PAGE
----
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The Apologists Bible Commentary
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|23||so that all will honor the Son, even as they honor the Father. He who does not honor the Son does not honor the Father who sent Him.|
|Commentary||Jesus now reveals the reason that all judgment
has been given to Him: So that all will honor the Son just
as they do the Father. This statement must have taken the Jews'
breath away. No prophet or angel had ever uttered such words.
It seems inconceivable that any creature could ever do so. Even a
powerful angelic being or a lesser, created "god," sent to earth
to represent the Father would never say that judgment had been given to
him so that all would honor him equally with the Father.
Honor him, perhaps, but certainly not to the same degree as that rendered
to the Almighty God who created him. To claim equality of honor with
the Father - indeed, to claim equality with the Father in any area
whatsoever - is a tacit claim to equality with God. It would be so
in any context, but it is particularly cogent in one in which Jesus is
answering the Jews' accusations of blasphemy (verse 18).
The claim that the Father has placed all judgment in the hands of the Son because the Father wishes all to honor the Son just as they honor Him places the Son well outside the role of a mere representative or functionary. While ambassadors in ancient times were received as though they were the king they represented, they were not accorded equal honor, and certainly would have never claimed it for themselves.
The honor given the Son, however, does not detract from that given the Father. The implication here is that honoring the Son also honors the Father - for while "every knee will bow" at the name of Jesus, it will be to the glory of God the Father (Philippians 2:9-11). The loving unity of Father and Son, which Jesus has been explaining throughout this passage, points to the fundamental truth that the One God has revealed Himself completely in the person of His one and only Son, and this complete revelation is only possible because the Father and the Son are essentially One. Thus, by giving all judgment to the Son, the Father wishes that all would honor the Son as they do Him - for the Father knows that His glory - which He will not share with another (Isaiah 42:8) - is not compromised when shared with His Divine Son.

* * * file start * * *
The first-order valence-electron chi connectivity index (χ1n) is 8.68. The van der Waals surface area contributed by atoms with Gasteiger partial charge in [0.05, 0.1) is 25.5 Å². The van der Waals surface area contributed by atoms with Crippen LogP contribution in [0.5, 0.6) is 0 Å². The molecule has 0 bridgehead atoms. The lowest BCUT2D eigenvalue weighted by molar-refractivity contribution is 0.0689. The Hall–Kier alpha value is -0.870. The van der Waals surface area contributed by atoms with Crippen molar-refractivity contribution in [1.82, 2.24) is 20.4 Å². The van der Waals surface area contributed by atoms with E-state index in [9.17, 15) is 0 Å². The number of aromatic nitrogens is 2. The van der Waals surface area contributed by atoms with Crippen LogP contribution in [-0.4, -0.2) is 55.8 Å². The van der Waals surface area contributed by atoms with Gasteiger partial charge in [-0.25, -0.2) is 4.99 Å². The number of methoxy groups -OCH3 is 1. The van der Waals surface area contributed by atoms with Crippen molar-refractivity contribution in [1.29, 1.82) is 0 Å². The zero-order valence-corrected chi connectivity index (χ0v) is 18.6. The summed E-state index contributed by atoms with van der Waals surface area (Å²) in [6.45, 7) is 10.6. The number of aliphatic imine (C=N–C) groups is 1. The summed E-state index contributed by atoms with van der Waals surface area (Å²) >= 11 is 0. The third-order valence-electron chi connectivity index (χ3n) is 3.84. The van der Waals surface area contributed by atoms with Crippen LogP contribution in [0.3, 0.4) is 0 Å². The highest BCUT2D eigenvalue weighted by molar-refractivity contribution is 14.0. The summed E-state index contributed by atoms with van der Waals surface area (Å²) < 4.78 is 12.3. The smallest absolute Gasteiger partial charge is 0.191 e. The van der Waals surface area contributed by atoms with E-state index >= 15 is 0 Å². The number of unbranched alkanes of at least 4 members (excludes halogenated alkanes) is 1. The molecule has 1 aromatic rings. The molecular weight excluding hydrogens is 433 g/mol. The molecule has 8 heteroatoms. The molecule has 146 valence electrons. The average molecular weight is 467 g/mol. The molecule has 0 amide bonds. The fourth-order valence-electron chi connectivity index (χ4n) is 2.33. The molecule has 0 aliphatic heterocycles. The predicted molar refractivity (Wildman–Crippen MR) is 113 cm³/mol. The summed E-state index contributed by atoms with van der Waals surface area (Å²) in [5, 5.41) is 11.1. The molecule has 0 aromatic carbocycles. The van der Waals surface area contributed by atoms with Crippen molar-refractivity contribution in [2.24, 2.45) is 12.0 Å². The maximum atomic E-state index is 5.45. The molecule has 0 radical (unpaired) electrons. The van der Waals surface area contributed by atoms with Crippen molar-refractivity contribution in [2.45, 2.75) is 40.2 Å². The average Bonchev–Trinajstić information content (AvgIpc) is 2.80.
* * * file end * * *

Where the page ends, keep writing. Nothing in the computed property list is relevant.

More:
This statement is followed by one even more breathtaking: "He who does not honor the Son does not honor the Father who sent Him." Jesus is making reverence of the Father dependent upon reverencing Him. Those who would weaken the first half of this verse are still confronted by the second. For regardless of how one might wish to understand "honor" or "even as," Jesus says here that those who do not honor Him fail to honor the Father. We may consider whether one who honors the Father, but does not honor Abraham, or Moses, or even one of God's angels, could reasonably be said to fail to honor the Father.
In a theistic universe, such a statement belongs to one who is himself to be addressed as God (cf. 20:28) or to stark insanity. The one who utters such things is to be dismissed with pity or scorn, or worshipped as Lord. If with much current scholarship we retreat to seeing in such material less the claims of the Son than the beliefs and witness of the Evangelist and his church, the same options confront us. Either John is supremely deluded and must be dismissed as a fool, or his witness is true and Jesus is to be ascribed the honors due to God alone. There is no rational middle ground (Carson, p. 255).